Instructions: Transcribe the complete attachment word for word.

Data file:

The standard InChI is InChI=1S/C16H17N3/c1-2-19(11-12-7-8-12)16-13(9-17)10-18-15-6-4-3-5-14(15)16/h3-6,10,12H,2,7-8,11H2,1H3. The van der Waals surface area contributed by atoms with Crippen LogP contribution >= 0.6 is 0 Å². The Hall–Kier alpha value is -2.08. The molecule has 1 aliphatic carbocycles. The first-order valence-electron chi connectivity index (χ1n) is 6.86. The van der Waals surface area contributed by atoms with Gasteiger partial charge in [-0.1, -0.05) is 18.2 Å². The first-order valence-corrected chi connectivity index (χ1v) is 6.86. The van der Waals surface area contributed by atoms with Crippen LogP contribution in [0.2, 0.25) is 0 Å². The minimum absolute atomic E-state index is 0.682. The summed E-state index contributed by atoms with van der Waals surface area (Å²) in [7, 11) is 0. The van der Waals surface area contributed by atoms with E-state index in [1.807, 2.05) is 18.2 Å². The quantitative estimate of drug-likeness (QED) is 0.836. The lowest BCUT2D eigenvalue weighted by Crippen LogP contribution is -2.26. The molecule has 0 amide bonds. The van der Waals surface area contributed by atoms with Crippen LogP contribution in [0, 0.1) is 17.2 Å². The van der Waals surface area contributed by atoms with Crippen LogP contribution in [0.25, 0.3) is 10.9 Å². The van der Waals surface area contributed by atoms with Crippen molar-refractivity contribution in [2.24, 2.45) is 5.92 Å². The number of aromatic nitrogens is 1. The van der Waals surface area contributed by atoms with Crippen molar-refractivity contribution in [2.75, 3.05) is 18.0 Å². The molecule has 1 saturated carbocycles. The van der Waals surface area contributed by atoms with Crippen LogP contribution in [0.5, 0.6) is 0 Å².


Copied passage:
The standard InChI is InChI=1S/C16H17N3/c1-2-19(11-12-7-8-12)16-13(9-17)10-18-15-6-4-3-5-14(15)16/h3-6,10,12H,2,7-8,11H2,1H3. The van der Waals surface area contributed by atoms with Crippen LogP contribution >= 0.6 is 0 Å². The Hall–Kier alpha value is -2.08. The molecule has 1 aliphatic carbocycles. The first-order valence-electron chi connectivity index (χ1n) is 6.86. The van der Waals surface area contributed by atoms with Gasteiger partial charge in [-0.1, -0.05) is 18.2 Å². The first-order valence-corrected chi connectivity index (χ1v) is 6.86. The van der Waals surface area contributed by atoms with Crippen LogP contribution in [0.2, 0.25) is 0 Å². The minimum absolute atomic E-state index is 0.682. The summed E-state index contributed by atoms with van der Waals surface area (Å²) in [7, 11) is 0. The van der Waals surface area contributed by atoms with E-state index in [1.807, 2.05) is 18.2 Å². The quantitative estimate of drug-likeness (QED) is 0.836. The lowest BCUT2D eigenvalue weighted by Crippen LogP contribution is -2.26. The molecule has 0 amide bonds. The van der Waals surface area contributed by atoms with Crippen LogP contribution in [0, 0.1) is 17.2 Å². The van der Waals surface area contributed by atoms with Crippen LogP contribution in [0.25, 0.3) is 10.9 Å². The van der Waals surface area contributed by atoms with Crippen molar-refractivity contribution in [2.24, 2.45) is 5.92 Å². The number of aromatic nitrogens is 1. The van der Waals surface area contributed by atoms with Crippen molar-refractivity contribution in [2.75, 3.05) is 18.0 Å². The molecule has 1 saturated carbocycles. The van der Waals surface area contributed by atoms with Crippen LogP contribution in [0.5, 0.6) is 0 Å².